work here with the treatment team and I will take the PMV-A out for casualty response and evacuation.
“You get to see so many different things, being in the major medical team. All my training has definitely
kicked in the last week or so,” she said.
Pte Morrison said that the most satisfying part of being a qualified medic in the Australian Army is being
able to provide potentially life-saving medical treatment in the case of an emergency.
“When we are handing over a serious patient and you realise you have been a part of getting them out, get-
ting them to safety, it’s incredibly rewarding,” she said.
Flt-Lt Chloe Stevenson and
Capt Anna-Lise Brink
EXERCISE Diamond Sprint has
raced by with units from 7 Bde con-
ducting individual and combined
training at Shoalwater Bay in May to
maintain currency as the Australian
Army Ready Brigade.
The two-week exercise pro-
gressed from dry, blank to live-fire
scenarios for individual units and
culminated with live-fire combined-
arms training in which brigade units
work together, using their own skills
and equipment, to accomplish a com-
Maj Chris Stuart, of 6RAR, said
Diamond Sprint was an important
exercise for the brigade.
“Diamond Sprint is a 7 Bde activ-
ity that sees all of the units up here in
Shoalwater Bay Training Area con-
ducting individual unit level train-
ing,” Maj Stuart said.
“This particular activity we have
had here is the culminating event that
brings different units together to put
our effects in the same place at the
The live-fire combat team attack
included M1A1 Abrams support
from 2/14LHR (QMI), M777 howit-
zer artillery fire from 1 Regt, RAA,
and a mechanised breach of a fence
line, enabled by engineers from
This was the first time 2CER had
conducted a mechanised breach in a
“In order to maintain a rapid rate
of advance, we utilised engineers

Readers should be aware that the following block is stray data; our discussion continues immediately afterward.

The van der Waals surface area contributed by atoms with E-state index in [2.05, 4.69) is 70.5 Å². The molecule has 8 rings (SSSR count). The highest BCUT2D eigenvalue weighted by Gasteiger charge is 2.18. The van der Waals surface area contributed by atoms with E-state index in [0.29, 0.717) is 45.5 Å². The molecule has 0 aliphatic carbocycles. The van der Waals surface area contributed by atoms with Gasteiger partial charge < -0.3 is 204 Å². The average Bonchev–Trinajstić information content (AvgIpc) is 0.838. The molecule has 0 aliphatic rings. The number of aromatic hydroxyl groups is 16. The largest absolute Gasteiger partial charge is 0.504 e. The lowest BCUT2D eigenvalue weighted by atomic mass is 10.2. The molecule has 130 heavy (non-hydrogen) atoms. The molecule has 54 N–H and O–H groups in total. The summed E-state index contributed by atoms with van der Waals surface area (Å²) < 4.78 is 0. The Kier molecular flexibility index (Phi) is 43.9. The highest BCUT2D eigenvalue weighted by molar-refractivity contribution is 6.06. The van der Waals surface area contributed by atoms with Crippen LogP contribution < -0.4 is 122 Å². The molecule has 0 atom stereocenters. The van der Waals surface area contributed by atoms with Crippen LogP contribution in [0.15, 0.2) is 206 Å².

based in M113s to breach obstacles
in a much faster fashion,” Maj Stuart
“It allows the engineers some
degree of protection to push right up
to the obstacle, get out very quickly,
Run, crawl, walk, sprint
lay the explosive charge and get back
in their vehicles. They only need to
be 25 metres away from the obstacle
when they blow that Bangalore tor-
pedo, so it allows us to not have to
play with significant distances with
the protection from the vehicle.”
Rifleman Pte Lewis Grant, of
6RAR, said the exercise was an
opportunity for soldiers to learn
some new tricks of the trade.
“It’s good getting on the tools
with the boys, doing our stock-stand-
ard infantry stuff,” Pte Grant said.
“Every now and then, here and
there, you pick up little tips and
tricks from guys that have been
here a bit longer than you, guys that
know stuff you don’t. So it is always
good coming together and doing our
bread-and-butter stuff like this.”
Comd 7 Bde Brig Andrew
Hocking said it was the individual
and collective training among soldiers
that made Diamond Sprint valuable.
“I watch them train every day.
The Australian soldier is something
I am very proud of. They are intel-
ligent, they are innovative, they are
adaptive and they are humble enough
to learn,” Brig Hocking said.
He said the exercise allowed the
brigade to rebuild knowledge and
confidence in live firing as well as
re-establish the integration of com-
bined-arms effects after a busy 12
months with units on operations and
brigade contingency planning.
“It was really important that we
found ourselves time with teams in
order to re-establish our foundation
warfighting skills to not only ensure
we remain ready but also to set those
foundations for future success,” he
“Like our Australian soldiers, the
US marines, Filipinos, Japanese and
Fijians all demonstrated a 100 per
cent commitment to self and col-
lective improvement, which is why
we’re natural partners in the region.
“We share these values of hard
work and commitment not only
nationally, but as fellow soldiers.”
A soldier from 8/9RAR,
throws a grenade at an
enemy pit during live-fire
infantry training during
Exercise Diamond Sprint.
A soldier from 8/9RAR assaults an enemy pit during
live-fire infantry training during Exercise Diamond
Sprint at Shoalwater Bay.
Photos: Cpl Tristan Kennedy
8/9RAR, during a
Lucas Price in the